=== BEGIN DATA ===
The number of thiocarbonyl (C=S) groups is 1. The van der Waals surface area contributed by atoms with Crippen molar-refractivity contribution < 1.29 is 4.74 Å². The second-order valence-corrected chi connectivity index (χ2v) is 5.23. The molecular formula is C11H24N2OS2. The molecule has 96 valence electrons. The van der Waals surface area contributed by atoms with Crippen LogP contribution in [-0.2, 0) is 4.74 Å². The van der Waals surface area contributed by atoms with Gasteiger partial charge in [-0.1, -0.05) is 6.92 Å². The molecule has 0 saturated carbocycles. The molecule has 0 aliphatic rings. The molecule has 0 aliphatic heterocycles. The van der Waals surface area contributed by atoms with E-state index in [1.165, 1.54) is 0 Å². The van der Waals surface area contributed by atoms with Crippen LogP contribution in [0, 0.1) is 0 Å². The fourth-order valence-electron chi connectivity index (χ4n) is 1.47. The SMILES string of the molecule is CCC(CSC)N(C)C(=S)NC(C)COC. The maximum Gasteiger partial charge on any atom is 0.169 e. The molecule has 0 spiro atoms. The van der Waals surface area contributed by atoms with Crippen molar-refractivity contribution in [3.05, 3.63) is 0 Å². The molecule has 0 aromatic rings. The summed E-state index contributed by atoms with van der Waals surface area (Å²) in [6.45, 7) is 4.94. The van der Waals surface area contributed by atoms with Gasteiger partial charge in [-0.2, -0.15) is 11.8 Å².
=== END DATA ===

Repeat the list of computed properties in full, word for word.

The number of thiocarbonyl (C=S) groups is 1. The van der Waals surface area contributed by atoms with Crippen molar-refractivity contribution < 1.29 is 4.74 Å². The second-order valence-corrected chi connectivity index (χ2v) is 5.23. The molecular formula is C11H24N2OS2. The molecule has 96 valence electrons. The van der Waals surface area contributed by atoms with Crippen LogP contribution in [-0.2, 0) is 4.74 Å². The van der Waals surface area contributed by atoms with Gasteiger partial charge in [-0.1, -0.05) is 6.92 Å². The molecule has 0 saturated carbocycles. The molecule has 0 aliphatic rings. The molecule has 0 aliphatic heterocycles. The van der Waals surface area contributed by atoms with E-state index in [1.165, 1.54) is 0 Å². The van der Waals surface area contributed by atoms with Crippen LogP contribution in [0, 0.1) is 0 Å². The fourth-order valence-electron chi connectivity index (χ4n) is 1.47. The SMILES string of the molecule is CCC(CSC)N(C)C(=S)NC(C)COC. The maximum Gasteiger partial charge on any atom is 0.169 e. The molecule has 0 spiro atoms. The van der Waals surface area contributed by atoms with Crippen molar-refractivity contribution in [3.05, 3.63) is 0 Å². The molecule has 0 aromatic rings. The summed E-state index contributed by atoms with van der Waals surface area (Å²) in [6.45, 7) is 4.94. The van der Waals surface area contributed by atoms with Gasteiger partial charge in [-0.2, -0.15) is 11.8 Å².